Fiat Chrysler workers skeptical of new UAW deal's impact on wages
By Nick Carey
KOKOMO, Ind. (Reuters) - Workers outside the gates of a Fiat Chrysler plant here greeted news early on Thursday of a new tentative agreement between the automaker and the United Auto Workers skeptically, giving an indication of the challenges the union may face in getting the deal ratified by members.
Last week, 65 percent of Fiat Chrysler unionized workers voting rejected a proposed four-year contract. UAW production workers in Kokomo voted against the proposed contract by a margin of 2,555 to 723.
Some workers complained that the first tentative deal put more of a burden on them and treated retirees unfairly, but the biggest bone of contention was over wages. The proposed agreement would have narrowed the gap between veteran UAW workers, who earn about $28 an hour, and more recent hires, who are paid about $19 an hour.
But workers said it did not narrow the gap sufficiently or fast enough.
"They have to give them younger folks what they need, they have to give them more money," said Carl Durham, 45, who has worked here for 20 years and makes $28 an hour. "If they give them more money, we won't have no problems."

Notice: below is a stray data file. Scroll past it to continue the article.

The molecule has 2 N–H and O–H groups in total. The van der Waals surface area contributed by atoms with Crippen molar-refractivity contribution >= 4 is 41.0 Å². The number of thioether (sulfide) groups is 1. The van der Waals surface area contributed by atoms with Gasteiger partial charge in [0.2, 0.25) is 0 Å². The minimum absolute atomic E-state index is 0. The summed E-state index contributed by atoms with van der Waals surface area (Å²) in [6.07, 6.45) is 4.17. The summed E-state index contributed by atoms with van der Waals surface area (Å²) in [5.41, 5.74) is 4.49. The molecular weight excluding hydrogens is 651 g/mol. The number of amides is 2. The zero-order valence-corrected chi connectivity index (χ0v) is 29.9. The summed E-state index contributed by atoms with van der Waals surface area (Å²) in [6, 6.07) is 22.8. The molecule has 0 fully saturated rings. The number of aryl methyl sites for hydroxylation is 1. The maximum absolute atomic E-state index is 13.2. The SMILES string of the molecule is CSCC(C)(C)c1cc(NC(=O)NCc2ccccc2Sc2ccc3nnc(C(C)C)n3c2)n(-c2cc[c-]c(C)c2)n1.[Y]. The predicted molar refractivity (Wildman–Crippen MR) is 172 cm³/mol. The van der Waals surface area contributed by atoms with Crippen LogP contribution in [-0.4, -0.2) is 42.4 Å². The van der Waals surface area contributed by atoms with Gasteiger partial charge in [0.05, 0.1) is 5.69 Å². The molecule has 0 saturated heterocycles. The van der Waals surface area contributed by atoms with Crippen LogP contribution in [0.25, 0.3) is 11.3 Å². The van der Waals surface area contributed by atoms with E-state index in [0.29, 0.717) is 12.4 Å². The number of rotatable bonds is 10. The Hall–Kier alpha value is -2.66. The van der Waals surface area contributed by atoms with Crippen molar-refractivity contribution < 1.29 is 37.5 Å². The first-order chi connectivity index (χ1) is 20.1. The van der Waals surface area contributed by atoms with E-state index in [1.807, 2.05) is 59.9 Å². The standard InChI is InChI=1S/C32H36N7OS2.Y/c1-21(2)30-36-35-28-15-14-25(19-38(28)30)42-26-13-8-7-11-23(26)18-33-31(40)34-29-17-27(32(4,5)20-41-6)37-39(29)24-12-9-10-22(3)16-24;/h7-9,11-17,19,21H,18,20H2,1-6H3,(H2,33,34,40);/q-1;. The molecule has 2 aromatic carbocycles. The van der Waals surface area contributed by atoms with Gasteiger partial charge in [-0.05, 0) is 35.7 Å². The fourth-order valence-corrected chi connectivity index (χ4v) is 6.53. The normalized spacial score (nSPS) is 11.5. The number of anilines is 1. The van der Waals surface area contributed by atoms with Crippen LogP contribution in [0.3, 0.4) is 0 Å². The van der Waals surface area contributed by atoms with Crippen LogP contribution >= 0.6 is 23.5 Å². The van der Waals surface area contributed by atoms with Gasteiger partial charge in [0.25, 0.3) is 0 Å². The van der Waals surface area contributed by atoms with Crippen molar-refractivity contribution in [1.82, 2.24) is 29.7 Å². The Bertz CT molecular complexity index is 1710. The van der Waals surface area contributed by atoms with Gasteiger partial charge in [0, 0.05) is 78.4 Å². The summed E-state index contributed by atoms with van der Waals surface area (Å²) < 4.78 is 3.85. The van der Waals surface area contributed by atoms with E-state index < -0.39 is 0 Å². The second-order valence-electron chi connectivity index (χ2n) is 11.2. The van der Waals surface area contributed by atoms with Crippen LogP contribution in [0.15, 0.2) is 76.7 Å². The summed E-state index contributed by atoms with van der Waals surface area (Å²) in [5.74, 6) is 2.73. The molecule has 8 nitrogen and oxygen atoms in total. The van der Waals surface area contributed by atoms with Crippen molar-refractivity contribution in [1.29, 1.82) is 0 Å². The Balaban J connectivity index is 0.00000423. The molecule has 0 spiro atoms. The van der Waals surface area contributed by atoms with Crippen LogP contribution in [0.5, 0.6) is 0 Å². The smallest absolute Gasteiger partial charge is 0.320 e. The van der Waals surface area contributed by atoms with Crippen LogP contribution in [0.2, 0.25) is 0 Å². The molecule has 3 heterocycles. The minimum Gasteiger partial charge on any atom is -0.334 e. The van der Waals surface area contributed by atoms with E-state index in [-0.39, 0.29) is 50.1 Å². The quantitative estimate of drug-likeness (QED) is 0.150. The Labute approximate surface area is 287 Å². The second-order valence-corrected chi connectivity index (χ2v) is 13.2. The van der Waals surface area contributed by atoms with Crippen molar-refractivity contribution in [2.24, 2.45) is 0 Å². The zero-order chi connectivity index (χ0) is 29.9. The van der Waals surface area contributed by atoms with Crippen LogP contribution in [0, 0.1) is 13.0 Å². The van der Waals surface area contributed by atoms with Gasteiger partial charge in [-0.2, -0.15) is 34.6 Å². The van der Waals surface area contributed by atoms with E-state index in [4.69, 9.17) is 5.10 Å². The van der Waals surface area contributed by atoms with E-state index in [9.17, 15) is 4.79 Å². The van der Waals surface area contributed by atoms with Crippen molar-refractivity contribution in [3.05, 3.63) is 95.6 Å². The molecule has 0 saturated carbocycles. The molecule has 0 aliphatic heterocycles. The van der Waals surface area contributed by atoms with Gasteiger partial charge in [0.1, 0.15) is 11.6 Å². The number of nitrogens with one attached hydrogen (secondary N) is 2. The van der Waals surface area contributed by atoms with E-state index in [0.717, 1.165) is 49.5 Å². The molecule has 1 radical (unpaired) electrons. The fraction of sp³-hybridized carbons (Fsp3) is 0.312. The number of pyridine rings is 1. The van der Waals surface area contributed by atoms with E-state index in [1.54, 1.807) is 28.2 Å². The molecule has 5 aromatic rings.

The failure of the first agreement led the UAW to threaten a strike against Fiat Chrysler, which was to begin Wednesday at one minute before midnight eastern time. That would have been the first stoppage at a U.S. automaker since 2007. When word of a new deal trickled out after midnight, the two-tier wage system was again an issue for workers gathered in a parking lot opposite the plant.
"When you have people working side by side doing the same job for different wages, it causes tensions," said Lakeysha Woodare, 41, a first-tier worker making $28 an hour who voted against the first contract. "So if they don't address that in the new agreement, I'm not voting for it."
Negotiations late on Wednesday lasted until just before the midnight deadline, said Carl Greenwood, head of UAW local 685 in Kokomo. The local represents workers at three transmission plants in Kokomo and one in nearby Tipton, Ind. Continued...